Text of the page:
I was fascinated by a news article from the BBC last week (Nursery pupils taught philosophy), about a recent initiative to teach philosophy to primary school children. The research has been going on for a while, but has just been published. There is a fuller story with more colour to it in the Educational Guardian and the press release is on the Clackmannanshire Council (Scotland) website: “New research from Dundee University suggests learning philosophy raises children’s IQ by up to 6.5 points and improves their emotional intelligence.”
I have been planning to study a little philosophy and critical thinking for myself (for which I haven’t found that many resources yet). Not that you want to spend too much time hanging around with people who spend all the time thinking about thinking. Don’t think about that one too much. However, it seems that a bit of philosophy as a child does do us good, according to this research. The original work was carried out by Professor Keith Topping at the University of Dundee.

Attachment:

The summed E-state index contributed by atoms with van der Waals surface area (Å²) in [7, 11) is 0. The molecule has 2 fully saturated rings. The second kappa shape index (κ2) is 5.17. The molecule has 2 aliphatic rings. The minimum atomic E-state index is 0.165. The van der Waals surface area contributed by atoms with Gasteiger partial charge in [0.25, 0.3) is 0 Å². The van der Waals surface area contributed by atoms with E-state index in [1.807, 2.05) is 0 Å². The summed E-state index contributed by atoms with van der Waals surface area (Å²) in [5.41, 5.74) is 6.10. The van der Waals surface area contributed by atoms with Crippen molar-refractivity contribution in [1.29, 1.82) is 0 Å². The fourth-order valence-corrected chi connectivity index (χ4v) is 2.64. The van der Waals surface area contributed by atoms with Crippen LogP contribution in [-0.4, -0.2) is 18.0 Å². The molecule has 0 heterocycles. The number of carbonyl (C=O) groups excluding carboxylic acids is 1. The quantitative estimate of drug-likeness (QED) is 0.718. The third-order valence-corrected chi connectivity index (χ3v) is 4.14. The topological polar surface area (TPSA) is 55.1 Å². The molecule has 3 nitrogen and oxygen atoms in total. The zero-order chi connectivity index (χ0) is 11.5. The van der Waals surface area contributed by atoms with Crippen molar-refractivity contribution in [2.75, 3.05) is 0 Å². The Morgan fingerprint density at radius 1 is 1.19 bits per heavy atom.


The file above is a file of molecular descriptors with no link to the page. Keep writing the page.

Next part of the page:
The key findings of the study were that:
- There were significant improvements in cognitive (thinking) abilities. (on average 6.5 IQ points)
- Pupils’ self-esteem and confidence rose.
- Pupils were more aware of their own feelings and those of others.
- Classroom behaviour improved.
The Philosophy for Children (P4C) process includes three features central to promoting cognitive skills and educational attainment:
- cognitive challenge, a situation that lacks a simple factual answer and requires thought to resolve or clarify.
- social construction, working together to develop understanding or resolution that would not be possible working individually.
- metacognition, reflecting on and developing awareness of the thinking and learning processes used.
To summarise it all another way: If you use your brain, you get smarter. There you have it. These are all valuable work place skills, if you work with technology or not.
Anyway, time to dig out that introduction to philosophy book. You’ll have to pull me back from the edge, if it pushes me over it!
There is an update, linking to the final research here: A little bit of philosophy realy does make you smart.